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Applying institutional theory to the analysis of energy transitions: From local agency to multi-scale configurations in Australia and Germany

Jehling, M., Hitzeroth, M. and Brueckner, M. (2019) Applying institutional theory to the analysis of energy transitions: From local agency to multi-scale configurations in Australia and Germany. Energy Research & Social Science, 53 . pp. 110-120.

Link to Published Version: https://doi.org/10.1016/j.erss.2019.01.018
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Abstract

While new institutionalism has received considerable attention in recent years to conceptualise socio-technical dynamics in energy transitions, challenges remain in its application to context-specific inter-country comparisons. In this paper, we propose for purpose of such a comparison the application of an institutional framework to the analysis of actors’ agency in renewable energy development occurring within the institutional configuration of two countries’ respective energy systems. For the analysis, institutional configurations are seen as being structured through institutional modes and through multiple regulatory scales from the local to the national. The approach is applied to wind and photovoltaic projects in two local case studies considered to be at the vanguard of climate protection policy in Germany and (Western) Australia. While in the German case, institutional configurations bring about a consistency across institutions at local, state and national scales, enabling the realisation of most RE projects, the Australian case exhibits in-consistencies between the scales, serving to both explicitly and implicitly constrain local actors. The analysis offers insights into how institutions combine to shape local contexts, influence local actor agency and thus affect energy transition. The approach presented here enables the comparison of system-specific configurations and dynamics and sheds light on how actors can gain agency within these. The results indicate that the inclusion of modes and scales in institutional frameworks helps to nuance and refine comparative research on energy transitions.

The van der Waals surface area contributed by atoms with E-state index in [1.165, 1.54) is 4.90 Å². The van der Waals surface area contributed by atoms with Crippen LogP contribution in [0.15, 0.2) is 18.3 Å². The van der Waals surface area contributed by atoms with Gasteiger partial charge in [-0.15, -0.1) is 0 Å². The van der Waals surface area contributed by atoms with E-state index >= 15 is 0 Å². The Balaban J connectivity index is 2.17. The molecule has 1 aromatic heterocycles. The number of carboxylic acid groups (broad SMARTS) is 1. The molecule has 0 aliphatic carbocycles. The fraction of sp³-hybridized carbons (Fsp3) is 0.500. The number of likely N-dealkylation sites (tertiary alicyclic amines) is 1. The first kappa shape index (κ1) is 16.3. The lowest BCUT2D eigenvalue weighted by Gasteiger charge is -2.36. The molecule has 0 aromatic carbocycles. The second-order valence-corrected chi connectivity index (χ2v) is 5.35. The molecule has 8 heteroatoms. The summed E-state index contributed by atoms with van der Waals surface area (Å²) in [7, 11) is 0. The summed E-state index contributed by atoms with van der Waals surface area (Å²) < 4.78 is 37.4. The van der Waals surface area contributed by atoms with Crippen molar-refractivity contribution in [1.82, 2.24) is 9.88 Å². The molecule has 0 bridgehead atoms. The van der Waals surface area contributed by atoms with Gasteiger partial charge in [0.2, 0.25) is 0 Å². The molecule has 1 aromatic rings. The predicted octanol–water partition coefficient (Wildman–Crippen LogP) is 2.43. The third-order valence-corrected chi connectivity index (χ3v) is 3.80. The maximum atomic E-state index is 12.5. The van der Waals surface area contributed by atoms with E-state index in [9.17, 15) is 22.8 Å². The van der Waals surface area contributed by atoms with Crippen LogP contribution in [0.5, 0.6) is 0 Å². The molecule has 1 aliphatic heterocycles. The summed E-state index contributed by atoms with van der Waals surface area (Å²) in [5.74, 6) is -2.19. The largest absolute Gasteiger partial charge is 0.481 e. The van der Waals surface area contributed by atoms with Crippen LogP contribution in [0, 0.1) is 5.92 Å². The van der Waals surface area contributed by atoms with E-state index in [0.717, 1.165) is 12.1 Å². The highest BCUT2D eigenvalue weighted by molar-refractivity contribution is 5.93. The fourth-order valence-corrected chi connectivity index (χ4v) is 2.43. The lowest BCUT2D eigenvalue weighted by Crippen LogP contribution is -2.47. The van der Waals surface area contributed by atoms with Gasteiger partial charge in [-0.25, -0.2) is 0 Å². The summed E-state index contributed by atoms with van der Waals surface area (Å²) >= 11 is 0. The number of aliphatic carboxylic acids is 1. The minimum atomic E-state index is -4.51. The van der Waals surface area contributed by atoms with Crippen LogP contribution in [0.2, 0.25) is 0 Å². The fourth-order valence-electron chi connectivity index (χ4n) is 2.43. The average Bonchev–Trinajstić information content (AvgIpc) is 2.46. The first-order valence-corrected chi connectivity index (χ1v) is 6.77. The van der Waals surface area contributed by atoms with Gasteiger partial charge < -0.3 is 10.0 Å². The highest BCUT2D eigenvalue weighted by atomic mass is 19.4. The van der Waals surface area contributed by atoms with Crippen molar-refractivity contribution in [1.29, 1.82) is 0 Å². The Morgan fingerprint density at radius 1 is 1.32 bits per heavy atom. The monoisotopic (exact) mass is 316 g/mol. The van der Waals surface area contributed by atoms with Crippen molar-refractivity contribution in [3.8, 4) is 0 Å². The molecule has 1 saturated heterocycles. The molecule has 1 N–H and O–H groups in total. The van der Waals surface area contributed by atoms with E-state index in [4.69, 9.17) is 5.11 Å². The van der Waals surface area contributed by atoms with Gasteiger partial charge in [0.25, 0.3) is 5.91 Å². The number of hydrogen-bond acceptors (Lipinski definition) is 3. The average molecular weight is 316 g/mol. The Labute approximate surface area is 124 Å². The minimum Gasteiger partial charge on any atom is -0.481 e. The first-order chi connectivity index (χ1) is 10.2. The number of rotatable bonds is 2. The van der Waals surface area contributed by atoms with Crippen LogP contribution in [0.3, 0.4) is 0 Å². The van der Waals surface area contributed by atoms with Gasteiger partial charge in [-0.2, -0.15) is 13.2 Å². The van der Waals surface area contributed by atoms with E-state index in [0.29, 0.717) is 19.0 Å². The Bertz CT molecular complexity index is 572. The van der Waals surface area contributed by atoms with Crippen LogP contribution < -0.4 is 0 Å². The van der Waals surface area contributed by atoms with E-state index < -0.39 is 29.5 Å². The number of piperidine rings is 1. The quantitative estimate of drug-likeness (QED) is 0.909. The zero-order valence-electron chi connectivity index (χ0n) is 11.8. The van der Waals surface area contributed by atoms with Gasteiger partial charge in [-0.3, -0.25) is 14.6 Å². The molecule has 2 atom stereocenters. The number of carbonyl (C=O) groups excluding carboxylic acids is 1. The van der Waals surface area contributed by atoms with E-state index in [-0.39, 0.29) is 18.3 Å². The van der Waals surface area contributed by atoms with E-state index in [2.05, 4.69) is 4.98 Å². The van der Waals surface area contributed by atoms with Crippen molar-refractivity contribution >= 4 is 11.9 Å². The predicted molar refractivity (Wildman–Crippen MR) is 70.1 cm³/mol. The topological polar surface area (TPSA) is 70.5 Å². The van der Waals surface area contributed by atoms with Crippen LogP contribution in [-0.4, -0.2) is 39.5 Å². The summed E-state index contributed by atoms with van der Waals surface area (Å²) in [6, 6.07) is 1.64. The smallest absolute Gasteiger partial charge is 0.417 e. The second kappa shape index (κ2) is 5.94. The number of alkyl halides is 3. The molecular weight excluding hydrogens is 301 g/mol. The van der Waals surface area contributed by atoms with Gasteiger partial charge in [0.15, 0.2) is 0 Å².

Item Type: Journal Article
Murdoch Affiliation: Centre for Responsible Citizenship and Sustainability
Publisher: Elsevier
Copyright: © 2019 Elsevier Ltd.
URI: http://researchrepository.murdoch.edu.au/id/eprint/48202
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